Each year on Poush 14 of the Nepali calendar (December 29 or 30 depending), the Central Zoo in Jawalakhel, Nepal's one and only national zoo, culminates its fortnight-long celebrations. Poush 14 marks the day when the former King of Nepal, Late Majesty Birendra Bir Bikram Shah, handed over the management responsibility of the Central Zoo to NTNC on his 50th birthday.
As one of Central Zoo's most important annual day events, celebrations leading up to the main day are observed through a variety of engagements and activities that promote conservation learning and participation, competition and creativity, helping build collaboration, teambuilding, responsibility and a fun attitude toward conservation.
Especially gung-ho among Friends of Zoo (FoZ) schools—Central Zoo's own membership-based network of students and teachers covering more than 250 schools from within Kathmandu Valley—this year's popular activities included an interschool folk music competition and an indoor cricket tournament, this in addition to a football contest between the FoZ Teacher Committee members and NTNC staff. To promote conservation advocacy, dialogue and experiential learning among the wider public, a press conference about the zoo's activities and initiatives, along with a night-guided tour for 20 journalists was organized aiming to engage public understanding and interest in wildlife behavior and their management.
This year's main day anniversary event was marked by a gathering at the Central Zoo premises, bringing together conservation organizations and representatives (both from and outside government), students, educators, civil society members and media persons. Hon. Shakti Bahadur Basnet, Minister for Forests and Environment (and Chairman of NTNC), presided as the occasion's chief guest, handing over prizes to winners and participants, while congratulating the Central Zoo team over its national role for advancing values in the areas of public education and recreation, wildlife rescue and treatment, human resource development and technical proficiency.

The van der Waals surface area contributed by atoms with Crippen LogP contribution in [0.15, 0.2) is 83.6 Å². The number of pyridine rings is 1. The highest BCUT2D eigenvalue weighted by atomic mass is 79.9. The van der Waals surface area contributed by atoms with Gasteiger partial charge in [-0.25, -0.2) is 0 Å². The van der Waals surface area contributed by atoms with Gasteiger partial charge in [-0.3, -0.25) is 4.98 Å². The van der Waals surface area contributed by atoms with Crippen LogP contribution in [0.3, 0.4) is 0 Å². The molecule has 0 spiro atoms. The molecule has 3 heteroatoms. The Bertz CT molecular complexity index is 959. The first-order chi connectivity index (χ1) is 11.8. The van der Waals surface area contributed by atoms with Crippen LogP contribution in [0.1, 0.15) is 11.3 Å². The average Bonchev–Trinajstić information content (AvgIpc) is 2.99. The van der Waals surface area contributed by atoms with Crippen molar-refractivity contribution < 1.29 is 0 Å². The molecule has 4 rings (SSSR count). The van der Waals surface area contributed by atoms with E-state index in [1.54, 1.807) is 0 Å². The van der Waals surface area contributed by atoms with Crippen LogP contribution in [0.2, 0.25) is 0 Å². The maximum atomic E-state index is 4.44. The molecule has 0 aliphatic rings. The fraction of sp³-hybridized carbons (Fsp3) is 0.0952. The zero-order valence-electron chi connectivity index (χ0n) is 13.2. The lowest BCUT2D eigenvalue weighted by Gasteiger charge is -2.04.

Other speakers at the event Dr. Bishwa Nath Oli, Ministry of Forests and Environment Secretary, Mr. Gopal Prakash Bhattarai, Department of National Parks and Wildlife Conservation Director General, and Mr. Yajna Nath Dahal, NTNC Member Secretary laid emphasis on the growing importance of the Central Zoo in the landscape of Kathmandu's changing urban dynamics, this in addition to the changing context of governance and policies across the country, where plans are in the works to have province-level zoos in each of the nation's seven provinces.
24 years since the late king handed over management to NTNC, the Central Zoo is presently home to 112 species of wildlife, hosting more than 1.1 million visitors annually. Today the role of the Central Zoo has moved beyond just animal management or conservation education and recreation, still undoubtedly paramount. Its responsibilities have taken on other important dimensions for conservation. Especially given the zoo's long history and experience, its national role in leading wildlife welfare and safety, rescue and treatment, wildlife research and development, urban environment, technical knowhow and innovation, and its potentiality to bring together and organize the cluster of many disparate zoos operating across the country and lead best practices for future ex-situ conservation initiatives has become increasingly central.